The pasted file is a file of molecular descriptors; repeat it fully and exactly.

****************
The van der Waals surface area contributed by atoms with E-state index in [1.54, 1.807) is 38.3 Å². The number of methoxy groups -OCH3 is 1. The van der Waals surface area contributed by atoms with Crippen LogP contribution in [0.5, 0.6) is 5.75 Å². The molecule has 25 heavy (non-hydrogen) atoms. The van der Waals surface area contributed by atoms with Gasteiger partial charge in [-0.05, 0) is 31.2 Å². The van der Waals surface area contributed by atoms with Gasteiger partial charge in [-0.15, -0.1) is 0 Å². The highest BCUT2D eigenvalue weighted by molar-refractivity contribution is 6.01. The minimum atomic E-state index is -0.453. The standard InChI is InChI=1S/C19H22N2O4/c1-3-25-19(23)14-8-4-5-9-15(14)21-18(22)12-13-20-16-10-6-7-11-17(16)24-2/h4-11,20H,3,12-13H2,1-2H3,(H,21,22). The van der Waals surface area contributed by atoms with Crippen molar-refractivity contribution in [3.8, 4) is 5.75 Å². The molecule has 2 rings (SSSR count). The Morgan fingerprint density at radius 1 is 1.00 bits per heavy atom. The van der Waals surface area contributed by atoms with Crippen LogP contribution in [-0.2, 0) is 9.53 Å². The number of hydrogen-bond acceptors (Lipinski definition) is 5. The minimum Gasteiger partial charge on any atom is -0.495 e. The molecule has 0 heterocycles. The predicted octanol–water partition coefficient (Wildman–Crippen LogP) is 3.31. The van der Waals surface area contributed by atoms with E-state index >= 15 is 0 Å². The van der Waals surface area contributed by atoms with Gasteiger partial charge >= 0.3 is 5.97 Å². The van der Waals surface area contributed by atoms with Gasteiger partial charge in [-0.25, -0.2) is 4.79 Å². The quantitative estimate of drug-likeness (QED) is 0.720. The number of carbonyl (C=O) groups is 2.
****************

The van der Waals surface area contributed by atoms with E-state index in [1.54, 1.807) is 38.3 Å². The number of methoxy groups -OCH3 is 1. The van der Waals surface area contributed by atoms with Crippen LogP contribution in [0.5, 0.6) is 5.75 Å². The molecule has 25 heavy (non-hydrogen) atoms. The van der Waals surface area contributed by atoms with Gasteiger partial charge in [-0.05, 0) is 31.2 Å². The van der Waals surface area contributed by atoms with Gasteiger partial charge in [-0.15, -0.1) is 0 Å². The highest BCUT2D eigenvalue weighted by molar-refractivity contribution is 6.01. The minimum atomic E-state index is -0.453. The standard InChI is InChI=1S/C19H22N2O4/c1-3-25-19(23)14-8-4-5-9-15(14)21-18(22)12-13-20-16-10-6-7-11-17(16)24-2/h4-11,20H,3,12-13H2,1-2H3,(H,21,22). The van der Waals surface area contributed by atoms with Crippen molar-refractivity contribution in [3.8, 4) is 5.75 Å². The molecule has 2 rings (SSSR count). The Morgan fingerprint density at radius 1 is 1.00 bits per heavy atom. The van der Waals surface area contributed by atoms with Crippen LogP contribution in [-0.2, 0) is 9.53 Å². The number of hydrogen-bond acceptors (Lipinski definition) is 5. The minimum Gasteiger partial charge on any atom is -0.495 e. The molecule has 0 heterocycles. The predicted octanol–water partition coefficient (Wildman–Crippen LogP) is 3.31. The van der Waals surface area contributed by atoms with E-state index >= 15 is 0 Å². The van der Waals surface area contributed by atoms with Gasteiger partial charge >= 0.3 is 5.97 Å². The van der Waals surface area contributed by atoms with Gasteiger partial charge in [-0.25, -0.2) is 4.79 Å². The quantitative estimate of drug-likeness (QED) is 0.720. The number of carbonyl (C=O) groups is 2.